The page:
Industry lobbyist pushes revised Ohio drilling tax

COLUMBUS, Ohio (AP) — A top lobbyist for Ohio's oil and gas drilling industry urged state lawmakers Wednesday to support a package of tax revisions advanced as an alternative to an earlier plan by Republican Gov. John Kasich.

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FILE - An Aug. 13, 2013 file photo shows a gas drilling rig at the Detweiler well in Salesville, Ohio. On Wednesday, Jan. 8, 2014, Ohio lawmakers will hear from backers of a proposal to hike taxes on horizontally drilled shale wells in Ohio. The measure is supported by Ohio's oil and gas industry, including owners of the Detweiler site, as a compromise to an earlier plan pushed by Gov. John Kasich. (AP Photo/Jay LaPrete, File)

At a packed hearing before the House Ways and Means Committee, Ohio Oil and Gas Association executive vice president Tom Stewart expressed support for a tax bill introduced last month.

The proposal would raise the severance tax rate on horizontally drilled wells by 1 percent, then 2 percent, while rolling back similar taxes on traditional wells.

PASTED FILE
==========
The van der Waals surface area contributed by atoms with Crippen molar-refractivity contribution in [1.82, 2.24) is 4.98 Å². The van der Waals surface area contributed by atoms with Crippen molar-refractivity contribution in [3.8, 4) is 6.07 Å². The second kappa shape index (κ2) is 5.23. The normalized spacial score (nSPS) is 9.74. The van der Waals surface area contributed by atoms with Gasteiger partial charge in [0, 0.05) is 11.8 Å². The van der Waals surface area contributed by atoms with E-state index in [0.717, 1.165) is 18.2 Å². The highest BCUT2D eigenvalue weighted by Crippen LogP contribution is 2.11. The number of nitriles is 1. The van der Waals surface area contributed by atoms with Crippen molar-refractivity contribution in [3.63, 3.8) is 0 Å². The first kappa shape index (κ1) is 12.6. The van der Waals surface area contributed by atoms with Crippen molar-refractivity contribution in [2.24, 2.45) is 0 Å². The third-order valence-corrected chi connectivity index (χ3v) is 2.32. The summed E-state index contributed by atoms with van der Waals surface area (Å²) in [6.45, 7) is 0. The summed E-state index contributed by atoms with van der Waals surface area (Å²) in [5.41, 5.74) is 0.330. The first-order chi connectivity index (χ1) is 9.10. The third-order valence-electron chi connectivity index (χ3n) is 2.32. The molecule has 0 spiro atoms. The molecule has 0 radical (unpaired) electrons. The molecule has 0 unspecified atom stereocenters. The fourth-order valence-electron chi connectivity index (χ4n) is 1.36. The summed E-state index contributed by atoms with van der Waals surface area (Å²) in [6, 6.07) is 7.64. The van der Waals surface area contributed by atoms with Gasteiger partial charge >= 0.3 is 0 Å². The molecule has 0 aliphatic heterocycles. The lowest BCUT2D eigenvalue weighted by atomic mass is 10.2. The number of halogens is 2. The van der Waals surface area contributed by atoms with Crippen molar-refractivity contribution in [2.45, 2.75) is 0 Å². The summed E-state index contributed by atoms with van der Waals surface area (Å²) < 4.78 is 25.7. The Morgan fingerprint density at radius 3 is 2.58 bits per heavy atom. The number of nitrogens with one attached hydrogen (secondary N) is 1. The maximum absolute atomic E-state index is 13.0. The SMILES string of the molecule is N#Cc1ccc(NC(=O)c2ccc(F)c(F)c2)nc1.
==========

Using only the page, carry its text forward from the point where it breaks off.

The plan would exempt drilling companies subject to the new tax from Ohio's main business tax, called the Commercial Activity Tax, and makes other adjustments.

Critics say Ohio's drilling taxes would still be too low, given the money to be made through natural gas-rich shale deposits made newly available in recent years through advances in high-pressure hydraulic fracturing, which involves horizontal drilling.

Stewart said the new proposal is constructed to encourage gas exploration, environmental protection and regulatory reform without scaring off drillers.

He said it's important to bring certainty to the state's drilling industry, repeatedly rebutting suggestions that the energy companies that have blanketed shale-rich regions of eastern and southern Ohio in recent years won't be deterred no matter how high the taxes.

"This concept that people must come to Ohio, must stay in Ohio, is simply not accurate," he said.

The current bill, backed by Republican House Speaker Bill Batchelder, is presented as an alternative to a proposal last year by Kasich that would have raised the severance tax on oil and gas drilling and used the proceeds for a modest statewide income-tax reduction.

Kasich included the tax proposal in last year's state budget bill, but Batchelder and his chamber stripped it out.